Staying within the security domain, Indian Navy Chief Admiral Sunil Lanba discussed Chinese naval development at the Raisina Dialogue in New Delhi this week. He not only discussed the pace of China’s naval modernisation but also highlighted that at any time at least six to eight PLAN vessels are in the northern Indian Ocean. He further raised the issue of Chinese anti-piracy operations off the Gulf of Aden. China has “deployed submarines for anti-piracy operations,” which is the “most unlikely platform to be used for this role,” he reportedly said. In addition, discussing Indo-US naval cooperation, Admiral Lanba said that “We have a common maritime awareness picture.” Also in attendance at the event were naval heads from the other Quad states. Discussing the Indo-Pacific, Admiral Philip Davidson, Commander of the Indo-Pacific Command, emphasised that it is the responsibility of “all our nations here” to help ASEAN nations in their discussions for a Code of Conduct with China in the SCS.
Finally, turning to the tech sector, Ananth Krishnan writes in The Wire that “since 2015, around $7 billion in Chinese funding has poured into the Indian tech sector. A dizzying range of acquisitions has now left Chinese companies as major shareholders of some of India’s biggest tech companies.” E-commerce, fintech, transportation and travel are among the biggest gainers from this investment. The piece is quite comprehensive and balanced. The central question it raises for policymakers is this: “Is this flood of Chinese money an unalloyed good? To be sure, it has benefits. The infusion of capital has allowed hundreds of Indian start-ups to scale up, thanks to their financing. So it should certainly be welcomed, in some sectors. But are there wider, longer term concerns of Chinese companies acquiring controlling stakes in certain start-ups in certain sectors, and if so, how do we regulate the process?”
5. BRI and East Asia
A new survey by the ISEAS-Yusof Ishak Institute, affiliated with the Singapore government, found that “The overwhelming majority of the respondents (70%) opine that their government should be cautious in negotiating BRI projects, to avoid getting into unsustainable financial debts with China.” Some other key findings are:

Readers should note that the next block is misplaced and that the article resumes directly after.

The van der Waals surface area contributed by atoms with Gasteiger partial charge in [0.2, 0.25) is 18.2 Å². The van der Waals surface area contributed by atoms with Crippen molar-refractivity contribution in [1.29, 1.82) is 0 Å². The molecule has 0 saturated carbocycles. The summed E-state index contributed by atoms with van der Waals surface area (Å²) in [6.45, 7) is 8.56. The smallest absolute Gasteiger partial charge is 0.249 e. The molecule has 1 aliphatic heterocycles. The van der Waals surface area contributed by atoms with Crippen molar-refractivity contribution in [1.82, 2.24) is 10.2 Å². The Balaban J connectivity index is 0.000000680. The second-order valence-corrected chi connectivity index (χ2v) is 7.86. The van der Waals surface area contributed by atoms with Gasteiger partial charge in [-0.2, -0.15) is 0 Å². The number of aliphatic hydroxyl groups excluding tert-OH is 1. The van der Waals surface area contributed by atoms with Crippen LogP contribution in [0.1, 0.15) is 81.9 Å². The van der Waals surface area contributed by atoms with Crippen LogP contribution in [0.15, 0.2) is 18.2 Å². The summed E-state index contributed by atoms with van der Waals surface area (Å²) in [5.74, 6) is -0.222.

- China was seen by 73% of the respondents as having the greatest economic influence in the region… and more influence politically and strategically than the United States.
- 8.9% see China as a benign and benevolent power, while 45.4% think China will become a revisionist power with an intent to turn Southeast Asia into its sphere of influence.
- The majority of the respondents (51.5%) have either little (35.5%) or no confidence (16%) that China will “do the right thing” in contributing to global peace, security, prosperity and governance.
- 59.1% think US power and influence at the global stage has deteriorated or deteriorated substantially. 31.9% of the respondents have confidence in the US as a strategic partner and provider of regional security.
- The “trust” rankings of the major powers based on the combined “positive responses” of the respondents are as follows: Japan (65.9%), the EU (41.3%), the US (27.3%), India (21.7%) and China (19.6%). Conversely, the “distrust” rankings of the major powers are as follows: China (51.5%), the US (50.6%), India (45.6%), the EU (35.2%), and Japan (17%).
While the anxieties around BRI have grown over the past year, there’s also been the this question about whether BRI actually can be viewed as grand strategy. David Fickling’s Bloomberg piece this week discusses this in the context of the 1MDB scandal and other setbacks over the year. He writes, “Despite Xi’s close association with it, the initiative isn’t ultimately a connected master plan for Chinese global ascendancy. Instead, it’s better looked at as a somewhat chaotic branding and franchising exercise, a way for the country’s numerous provincial officials and state-owned companies to slap a presidential seal of approval on whatever project they’re seeking to pursue.”
“If Malaysia’s Belt and Road projects were all part of a grand strategy hatched by China, the execution was incompetent. According to the Journal, former Malaysian Prime Minister Najib Razak did hold talks with Beijing about granting berthing rights to Chinese naval vessels – but the discussion never bore fruit. Then Najib was voted out of office last year, with his successor Mahathir Mohamad seeking to cancel or renegotiate projects he’s labelled a “new version of colonialism.” Another example he offers is that “three of the six trans-Asia ‘economic corridors’ around which the initiative was originally designed are devoid of major projects, while countries well outside its original scope such as Nigeria and Argentina are being brought under the Belt and Road umbrella.”